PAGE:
My column is going away, but I'm not
By the time you read this, I should be in Washington, D.C. I'm chaperoning my son John's 8th-grade class trip this week. It's the only trip to Washington I have planned. A friend recently asked me what office I'm going to run for next. I wouldn't rule anything out, but I'm content where I am. I'm blessed to have the opportunity to serve in the Indiana General Assembly, and there's still much more I want to accomplish in the Statehouse.
It is an honor and a privilege to serve as your state representative, and I plan to seek a third term next year. I'm not even halfway through my second term, and it's already time to start running again. Representatives serve for two years, and state senators serve for four.
I have tried to minimize politics in my column; there's already too much partisanship. Of course, sometimes politics is unavoidable. It is, after all, a political office and a political process. Regardless, I always seek to inform, and I always try to be fair. As a newspaper reader, I'd like to hear from more elected officials, regardless of where we are in the election cycle. Whenever there's a question of fairness, there should be more voices, not fewer.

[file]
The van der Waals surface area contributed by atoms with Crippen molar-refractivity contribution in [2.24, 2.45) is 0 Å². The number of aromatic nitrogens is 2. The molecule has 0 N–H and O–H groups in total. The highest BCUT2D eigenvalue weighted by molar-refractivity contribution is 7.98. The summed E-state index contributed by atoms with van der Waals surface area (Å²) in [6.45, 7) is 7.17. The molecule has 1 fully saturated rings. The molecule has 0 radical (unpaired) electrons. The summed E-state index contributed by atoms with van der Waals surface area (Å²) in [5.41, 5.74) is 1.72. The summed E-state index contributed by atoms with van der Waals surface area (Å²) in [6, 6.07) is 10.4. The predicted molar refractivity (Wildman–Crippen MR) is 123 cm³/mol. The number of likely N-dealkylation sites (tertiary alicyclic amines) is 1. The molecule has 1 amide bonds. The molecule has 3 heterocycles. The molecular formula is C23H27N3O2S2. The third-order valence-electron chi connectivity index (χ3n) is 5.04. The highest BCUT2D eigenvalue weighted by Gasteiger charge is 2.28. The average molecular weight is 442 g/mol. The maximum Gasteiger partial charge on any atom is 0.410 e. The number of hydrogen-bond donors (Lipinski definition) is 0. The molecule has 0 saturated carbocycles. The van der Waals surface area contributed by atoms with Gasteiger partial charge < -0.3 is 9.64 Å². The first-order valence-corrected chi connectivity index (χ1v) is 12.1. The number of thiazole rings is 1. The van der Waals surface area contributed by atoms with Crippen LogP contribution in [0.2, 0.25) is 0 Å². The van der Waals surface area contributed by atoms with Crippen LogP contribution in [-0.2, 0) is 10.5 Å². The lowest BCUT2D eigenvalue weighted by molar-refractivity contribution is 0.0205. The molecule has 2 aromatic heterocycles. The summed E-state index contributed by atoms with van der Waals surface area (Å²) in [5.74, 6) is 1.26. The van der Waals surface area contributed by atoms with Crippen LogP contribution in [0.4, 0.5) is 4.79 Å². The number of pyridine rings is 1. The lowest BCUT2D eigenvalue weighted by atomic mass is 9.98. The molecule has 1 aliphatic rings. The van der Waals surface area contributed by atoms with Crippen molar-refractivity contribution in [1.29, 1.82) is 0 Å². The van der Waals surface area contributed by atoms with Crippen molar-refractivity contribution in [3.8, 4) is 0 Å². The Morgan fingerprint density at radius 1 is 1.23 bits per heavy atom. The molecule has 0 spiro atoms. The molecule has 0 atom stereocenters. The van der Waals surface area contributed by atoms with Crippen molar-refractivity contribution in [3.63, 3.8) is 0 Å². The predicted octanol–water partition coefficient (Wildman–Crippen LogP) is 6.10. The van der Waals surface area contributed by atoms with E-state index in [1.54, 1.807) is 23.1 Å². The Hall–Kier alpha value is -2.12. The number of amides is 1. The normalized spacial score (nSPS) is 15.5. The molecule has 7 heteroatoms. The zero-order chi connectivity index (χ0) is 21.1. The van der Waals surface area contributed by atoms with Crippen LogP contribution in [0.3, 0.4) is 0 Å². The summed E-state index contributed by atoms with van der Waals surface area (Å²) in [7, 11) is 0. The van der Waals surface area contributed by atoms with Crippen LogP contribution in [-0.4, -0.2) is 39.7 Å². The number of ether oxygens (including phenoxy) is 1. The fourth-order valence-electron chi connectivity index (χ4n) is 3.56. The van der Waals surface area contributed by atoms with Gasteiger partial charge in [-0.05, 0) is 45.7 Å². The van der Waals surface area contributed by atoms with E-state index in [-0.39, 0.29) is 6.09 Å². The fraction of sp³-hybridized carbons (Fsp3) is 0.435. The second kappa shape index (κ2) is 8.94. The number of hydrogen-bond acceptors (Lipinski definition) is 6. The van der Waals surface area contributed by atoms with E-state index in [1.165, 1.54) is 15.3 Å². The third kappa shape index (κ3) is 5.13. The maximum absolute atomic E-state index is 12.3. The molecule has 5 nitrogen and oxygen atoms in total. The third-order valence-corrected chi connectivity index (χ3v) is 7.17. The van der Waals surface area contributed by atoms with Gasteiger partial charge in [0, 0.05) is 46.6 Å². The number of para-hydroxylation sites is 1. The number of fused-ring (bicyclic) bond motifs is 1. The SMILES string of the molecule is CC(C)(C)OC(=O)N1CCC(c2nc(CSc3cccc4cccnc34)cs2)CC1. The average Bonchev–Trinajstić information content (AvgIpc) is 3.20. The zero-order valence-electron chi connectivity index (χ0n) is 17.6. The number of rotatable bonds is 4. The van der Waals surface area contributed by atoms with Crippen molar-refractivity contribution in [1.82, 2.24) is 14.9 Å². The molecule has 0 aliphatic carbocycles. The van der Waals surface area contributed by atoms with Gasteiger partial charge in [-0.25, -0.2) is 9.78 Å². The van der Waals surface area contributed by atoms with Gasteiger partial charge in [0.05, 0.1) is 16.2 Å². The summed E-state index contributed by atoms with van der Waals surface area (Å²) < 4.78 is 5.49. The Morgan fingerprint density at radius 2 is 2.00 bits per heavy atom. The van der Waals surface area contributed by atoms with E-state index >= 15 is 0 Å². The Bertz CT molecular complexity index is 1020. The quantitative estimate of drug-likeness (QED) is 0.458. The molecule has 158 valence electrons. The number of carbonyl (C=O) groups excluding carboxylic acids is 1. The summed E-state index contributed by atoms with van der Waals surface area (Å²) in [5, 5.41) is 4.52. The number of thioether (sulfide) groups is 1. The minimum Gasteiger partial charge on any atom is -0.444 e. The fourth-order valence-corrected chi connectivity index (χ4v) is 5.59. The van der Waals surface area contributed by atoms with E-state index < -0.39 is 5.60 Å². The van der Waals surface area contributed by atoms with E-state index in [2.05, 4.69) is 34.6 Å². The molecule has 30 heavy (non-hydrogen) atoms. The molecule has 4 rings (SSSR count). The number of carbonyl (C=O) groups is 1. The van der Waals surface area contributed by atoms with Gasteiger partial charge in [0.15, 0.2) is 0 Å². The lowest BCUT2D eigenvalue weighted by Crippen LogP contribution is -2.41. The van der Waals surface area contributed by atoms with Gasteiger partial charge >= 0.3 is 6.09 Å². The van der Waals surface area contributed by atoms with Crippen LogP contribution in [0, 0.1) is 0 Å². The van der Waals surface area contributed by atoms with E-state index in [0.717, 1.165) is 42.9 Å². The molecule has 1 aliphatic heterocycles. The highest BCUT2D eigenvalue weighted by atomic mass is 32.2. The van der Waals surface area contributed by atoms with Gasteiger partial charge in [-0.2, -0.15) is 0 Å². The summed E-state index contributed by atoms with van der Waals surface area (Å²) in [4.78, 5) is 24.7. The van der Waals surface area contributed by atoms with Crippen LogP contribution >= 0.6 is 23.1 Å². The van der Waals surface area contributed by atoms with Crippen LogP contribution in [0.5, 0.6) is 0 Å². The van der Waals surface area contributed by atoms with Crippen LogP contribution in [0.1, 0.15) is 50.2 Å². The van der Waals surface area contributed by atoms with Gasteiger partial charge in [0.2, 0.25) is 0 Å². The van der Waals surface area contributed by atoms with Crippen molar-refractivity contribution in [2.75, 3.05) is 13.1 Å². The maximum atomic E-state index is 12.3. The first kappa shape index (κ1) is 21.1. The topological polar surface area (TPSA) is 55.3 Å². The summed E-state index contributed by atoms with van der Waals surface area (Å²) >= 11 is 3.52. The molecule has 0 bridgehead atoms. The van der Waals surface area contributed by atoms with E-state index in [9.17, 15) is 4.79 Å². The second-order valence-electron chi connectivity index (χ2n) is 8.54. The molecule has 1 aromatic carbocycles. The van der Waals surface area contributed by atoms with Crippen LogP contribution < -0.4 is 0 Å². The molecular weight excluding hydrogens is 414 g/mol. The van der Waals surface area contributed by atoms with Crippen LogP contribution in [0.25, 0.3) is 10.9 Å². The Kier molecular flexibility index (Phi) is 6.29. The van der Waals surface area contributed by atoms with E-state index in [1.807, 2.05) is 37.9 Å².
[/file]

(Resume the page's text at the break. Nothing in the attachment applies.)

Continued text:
Even without my column, there will still be plenty of good reasons to read the News and Tribune, including several other good, local columns, and I encourage you to keep reading - or start.
My newspaper column is going away, but I'm not. In addition to my electronic newsletter, I'll be looking for more opportunities for face-to-face communication with constituents. To that end, I've scheduled three town hall meetings for October. In addition to discussing the outcome of this year's legislative session, including the status of various new laws, I'll preview the upcoming session and solicit your opinions and ideas. If you have a position on an issue or a suggestion for a bill, now is the time to voice it. The meetings are scheduled at three different times of the day to accommodate varying schedules. All three locations are handicap accessible:
The session is fast approaching. Bills may be filed starting on Organization Day, which is Nov. 22, and the session will begin the first week of January. The 2012 session will be a "short session," with adjournment by March 14. In contrast, in odd-numbered years, the legislature meets from January through April; the state's two-year budget is written during this "long session."
It will be an election year, and tensions are already high. I was reminded of that recently when a former elected official for whom I have a lot of respect commented to me that she wanted to "hurt" a current elected official for whom I have a lot of respect.